Jed Peterson ’06 has created an epic version of the tragic love story of Romeo and Juliet – so creative and grand that his remains the best Shakespeare performed at Princeton in the past few years and the best play thus far of Princeton’s 2005-2006 theatrical season.

The success of this play comes in large part from the inspired performance of thespian extraordinaire John Doherty ’06.

If this play is the East, Mr. Doherty is the sun in his triple-threat performance as Paris, Prince Escalus, and Mercutio. Measure for measure, Mr. Doherty calculates each of his roles with thrilling reaction to the other characters on stage. In his active listening and elasticity, he achieves that rare quality of reciting Shakespeare as if not memorized but rather in a natural flow: responding to those around him just at the moment of the performance. Even for those who know him well, he transforms so drastically in each of his three roles that he becomes almost unrecognizable when switching between characters.

As a socially-incompetent, self-effacing Paris vying for Juliet’s love, Mr. Doherty speaks slowly and mopes around all choked-up; his diminutive manner makes him appear gaunt and pale with acting so powerful that his very body seems transformed. And as the Prince, he fattens the role in a smart way: carrying around a tissue and mediating the Montague-Capulet feud with calculated sniffles and an ambiguously Semitic-Brooklyn accent.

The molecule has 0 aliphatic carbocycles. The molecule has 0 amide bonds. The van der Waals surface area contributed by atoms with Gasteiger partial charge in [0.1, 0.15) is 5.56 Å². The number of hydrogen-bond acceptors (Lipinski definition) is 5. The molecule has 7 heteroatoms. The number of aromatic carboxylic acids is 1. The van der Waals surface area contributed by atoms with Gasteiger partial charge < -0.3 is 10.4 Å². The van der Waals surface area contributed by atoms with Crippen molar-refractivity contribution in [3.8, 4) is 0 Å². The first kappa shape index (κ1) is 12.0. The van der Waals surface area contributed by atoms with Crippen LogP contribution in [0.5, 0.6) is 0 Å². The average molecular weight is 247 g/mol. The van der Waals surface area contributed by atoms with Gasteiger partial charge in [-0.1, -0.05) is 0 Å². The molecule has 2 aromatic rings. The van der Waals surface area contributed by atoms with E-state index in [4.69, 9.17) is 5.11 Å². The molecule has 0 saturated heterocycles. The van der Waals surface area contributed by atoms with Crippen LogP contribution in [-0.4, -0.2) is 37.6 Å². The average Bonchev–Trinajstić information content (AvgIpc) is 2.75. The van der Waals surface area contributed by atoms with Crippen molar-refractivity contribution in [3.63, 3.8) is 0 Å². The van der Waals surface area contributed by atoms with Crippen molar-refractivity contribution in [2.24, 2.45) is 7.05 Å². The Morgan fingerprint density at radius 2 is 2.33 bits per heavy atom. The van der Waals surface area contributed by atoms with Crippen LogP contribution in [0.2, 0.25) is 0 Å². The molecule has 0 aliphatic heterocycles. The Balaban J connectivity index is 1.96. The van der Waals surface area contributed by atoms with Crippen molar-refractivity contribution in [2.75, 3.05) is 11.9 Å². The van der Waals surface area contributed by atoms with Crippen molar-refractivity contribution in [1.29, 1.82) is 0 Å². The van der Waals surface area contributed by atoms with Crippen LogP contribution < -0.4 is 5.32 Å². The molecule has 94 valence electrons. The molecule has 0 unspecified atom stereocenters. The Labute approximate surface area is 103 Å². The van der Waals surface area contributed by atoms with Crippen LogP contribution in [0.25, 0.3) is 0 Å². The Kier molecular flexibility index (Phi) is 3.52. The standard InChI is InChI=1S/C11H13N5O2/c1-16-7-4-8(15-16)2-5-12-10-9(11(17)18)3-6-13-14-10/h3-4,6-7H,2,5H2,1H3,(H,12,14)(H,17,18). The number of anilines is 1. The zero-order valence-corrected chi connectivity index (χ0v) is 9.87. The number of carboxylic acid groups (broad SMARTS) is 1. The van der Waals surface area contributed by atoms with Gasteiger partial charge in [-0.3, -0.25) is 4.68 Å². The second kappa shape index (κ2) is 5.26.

The pinnacle of his performance comes in his drunken stumbling, pelvic thrusting, dirty gesticulating, divinely beautiful portrayal of Mercutio. He cat calls to Romeo in kissy-poo play, he dances on benches in drunken stupor, he speaks of dreams in fantastical leaps, and he even moons the audience (Nice ass – Five Minute Buns works!) in mocking Romeo’s histrionic moping. He dances around the Berlind as if it was built to have him act there. And how beautifully it has been constructed for this performance!

The scenery is minimalist, simply constructed of believably-marble Doric columns that flank arches. A sweeping staircase stage-right leads to an elevated promenade equally appropriate for Romeo’s slaying of Tybalt and the balcony scene. When the construction allows itself to symbolize the elevated drama, the stage designer, Tarryn Chun ’06, has achieved the type of success where form accentuates function.

The scene, though, becomes increasingly baroque with the addition of splashed red in long tapestry-like pieces of fabric that hang in the arches. The red hints at the bloodiness of the tragedy as the color appears in streamers that fly across the stage during duels or in the neckties and handkerchiefs of the actors.

Though the costuming appears as elegant and exquisite with white and black for all – hinting at the separation between Montague and Capulet – the flickers of sartorial red enhance the visual spectacle of the generally simple color scheme.

After Shannon Lee Clair ’09, who, as chorus, plays a subtly dominant role throughout, delivers the opening sonnet, we get a montage of the characters in part Bolshevik, part Italian Fascist, part North Korean fascist marching. To the tune of pounding drums and eerie violins, the feuding families stamp and stomp in exact choreography. This opening precision of movement – even from the most gauche of characters – deserves mention with praise directed to the choreographic efforts of Sarah Outhwaite ’09, also a poised and maternal Lady Capulet. In the opening marches, characters taunt each other and bite their thumbs; with a particular and curious tension between Mr. Doherty and Casey Ford Alexander ’09.